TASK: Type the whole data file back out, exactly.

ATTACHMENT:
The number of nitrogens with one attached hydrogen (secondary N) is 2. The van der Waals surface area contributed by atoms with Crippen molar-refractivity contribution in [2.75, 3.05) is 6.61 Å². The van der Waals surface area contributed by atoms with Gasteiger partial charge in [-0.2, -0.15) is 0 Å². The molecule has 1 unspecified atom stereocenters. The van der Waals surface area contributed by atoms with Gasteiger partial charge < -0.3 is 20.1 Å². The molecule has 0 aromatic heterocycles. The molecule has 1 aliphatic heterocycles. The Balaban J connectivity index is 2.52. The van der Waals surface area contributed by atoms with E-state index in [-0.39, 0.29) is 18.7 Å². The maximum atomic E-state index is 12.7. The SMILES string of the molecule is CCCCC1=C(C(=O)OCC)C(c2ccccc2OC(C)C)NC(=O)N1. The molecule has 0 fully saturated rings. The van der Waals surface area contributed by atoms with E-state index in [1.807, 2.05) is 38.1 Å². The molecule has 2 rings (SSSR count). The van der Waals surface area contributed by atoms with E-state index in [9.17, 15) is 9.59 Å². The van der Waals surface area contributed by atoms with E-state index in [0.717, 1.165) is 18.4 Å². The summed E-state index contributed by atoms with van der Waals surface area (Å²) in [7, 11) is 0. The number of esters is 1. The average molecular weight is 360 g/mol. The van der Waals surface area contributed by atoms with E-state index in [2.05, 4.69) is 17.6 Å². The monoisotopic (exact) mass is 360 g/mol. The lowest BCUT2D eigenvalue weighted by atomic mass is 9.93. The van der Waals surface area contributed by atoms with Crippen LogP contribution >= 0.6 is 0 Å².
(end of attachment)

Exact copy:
The number of nitrogens with one attached hydrogen (secondary N) is 2. The van der Waals surface area contributed by atoms with Crippen molar-refractivity contribution in [2.75, 3.05) is 6.61 Å². The van der Waals surface area contributed by atoms with Gasteiger partial charge in [-0.2, -0.15) is 0 Å². The molecule has 1 unspecified atom stereocenters. The van der Waals surface area contributed by atoms with Gasteiger partial charge < -0.3 is 20.1 Å². The molecule has 0 aromatic heterocycles. The molecule has 1 aliphatic heterocycles. The Balaban J connectivity index is 2.52. The van der Waals surface area contributed by atoms with E-state index in [-0.39, 0.29) is 18.7 Å². The maximum atomic E-state index is 12.7. The SMILES string of the molecule is CCCCC1=C(C(=O)OCC)C(c2ccccc2OC(C)C)NC(=O)N1. The molecule has 0 fully saturated rings. The van der Waals surface area contributed by atoms with E-state index in [1.807, 2.05) is 38.1 Å². The molecule has 2 rings (SSSR count). The van der Waals surface area contributed by atoms with E-state index in [9.17, 15) is 9.59 Å². The van der Waals surface area contributed by atoms with E-state index in [0.717, 1.165) is 18.4 Å². The summed E-state index contributed by atoms with van der Waals surface area (Å²) in [7, 11) is 0. The number of esters is 1. The average molecular weight is 360 g/mol. The van der Waals surface area contributed by atoms with E-state index in [2.05, 4.69) is 17.6 Å². The monoisotopic (exact) mass is 360 g/mol. The lowest BCUT2D eigenvalue weighted by atomic mass is 9.93. The van der Waals surface area contributed by atoms with Crippen LogP contribution >= 0.6 is 0 Å².